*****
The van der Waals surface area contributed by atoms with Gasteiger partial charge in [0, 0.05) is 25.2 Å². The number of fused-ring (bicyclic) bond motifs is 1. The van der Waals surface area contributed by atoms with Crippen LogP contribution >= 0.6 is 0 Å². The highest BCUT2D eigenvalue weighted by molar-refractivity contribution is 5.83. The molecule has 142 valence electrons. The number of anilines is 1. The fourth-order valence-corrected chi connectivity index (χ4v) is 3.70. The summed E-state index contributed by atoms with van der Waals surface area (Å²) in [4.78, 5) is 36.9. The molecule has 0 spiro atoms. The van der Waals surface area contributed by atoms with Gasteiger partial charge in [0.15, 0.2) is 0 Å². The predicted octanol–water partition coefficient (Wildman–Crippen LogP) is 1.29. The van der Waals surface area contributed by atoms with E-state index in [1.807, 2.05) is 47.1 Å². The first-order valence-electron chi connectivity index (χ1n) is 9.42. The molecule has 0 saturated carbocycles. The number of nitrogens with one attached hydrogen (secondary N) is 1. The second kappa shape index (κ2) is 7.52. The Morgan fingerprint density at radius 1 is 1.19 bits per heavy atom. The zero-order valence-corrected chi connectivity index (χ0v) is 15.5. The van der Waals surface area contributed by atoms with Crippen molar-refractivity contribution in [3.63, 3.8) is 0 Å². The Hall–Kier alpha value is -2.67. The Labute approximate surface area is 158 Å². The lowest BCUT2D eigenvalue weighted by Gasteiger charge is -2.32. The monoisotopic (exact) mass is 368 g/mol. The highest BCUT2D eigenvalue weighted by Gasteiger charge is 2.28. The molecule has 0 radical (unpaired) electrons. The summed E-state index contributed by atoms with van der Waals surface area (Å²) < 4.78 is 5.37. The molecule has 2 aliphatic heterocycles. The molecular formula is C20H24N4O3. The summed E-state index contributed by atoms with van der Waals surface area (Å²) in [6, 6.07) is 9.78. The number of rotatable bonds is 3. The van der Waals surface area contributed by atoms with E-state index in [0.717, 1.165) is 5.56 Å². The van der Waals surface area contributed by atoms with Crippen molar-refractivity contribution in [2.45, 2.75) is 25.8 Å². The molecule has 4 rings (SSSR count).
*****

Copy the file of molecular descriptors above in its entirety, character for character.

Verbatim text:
The van der Waals surface area contributed by atoms with Gasteiger partial charge in [0, 0.05) is 25.2 Å². The number of fused-ring (bicyclic) bond motifs is 1. The van der Waals surface area contributed by atoms with Crippen LogP contribution >= 0.6 is 0 Å². The highest BCUT2D eigenvalue weighted by molar-refractivity contribution is 5.83. The molecule has 142 valence electrons. The number of anilines is 1. The fourth-order valence-corrected chi connectivity index (χ4v) is 3.70. The summed E-state index contributed by atoms with van der Waals surface area (Å²) in [4.78, 5) is 36.9. The molecule has 0 spiro atoms. The van der Waals surface area contributed by atoms with Gasteiger partial charge in [0.15, 0.2) is 0 Å². The predicted octanol–water partition coefficient (Wildman–Crippen LogP) is 1.29. The van der Waals surface area contributed by atoms with E-state index in [1.807, 2.05) is 47.1 Å². The first-order valence-electron chi connectivity index (χ1n) is 9.42. The molecule has 0 saturated carbocycles. The number of nitrogens with one attached hydrogen (secondary N) is 1. The second kappa shape index (κ2) is 7.52. The Morgan fingerprint density at radius 1 is 1.19 bits per heavy atom. The zero-order valence-corrected chi connectivity index (χ0v) is 15.5. The van der Waals surface area contributed by atoms with Crippen molar-refractivity contribution in [3.63, 3.8) is 0 Å². The Hall–Kier alpha value is -2.67. The Labute approximate surface area is 158 Å². The lowest BCUT2D eigenvalue weighted by Gasteiger charge is -2.32. The monoisotopic (exact) mass is 368 g/mol. The highest BCUT2D eigenvalue weighted by Gasteiger charge is 2.28. The molecule has 0 radical (unpaired) electrons. The summed E-state index contributed by atoms with van der Waals surface area (Å²) < 4.78 is 5.37. The molecule has 2 aliphatic heterocycles. The molecular formula is C20H24N4O3. The summed E-state index contributed by atoms with van der Waals surface area (Å²) in [6, 6.07) is 9.78. The number of rotatable bonds is 3. The van der Waals surface area contributed by atoms with E-state index in [0.717, 1.165) is 5.56 Å². The van der Waals surface area contributed by atoms with Crippen molar-refractivity contribution in [2.45, 2.75) is 25.8 Å². The molecule has 4 rings (SSSR count).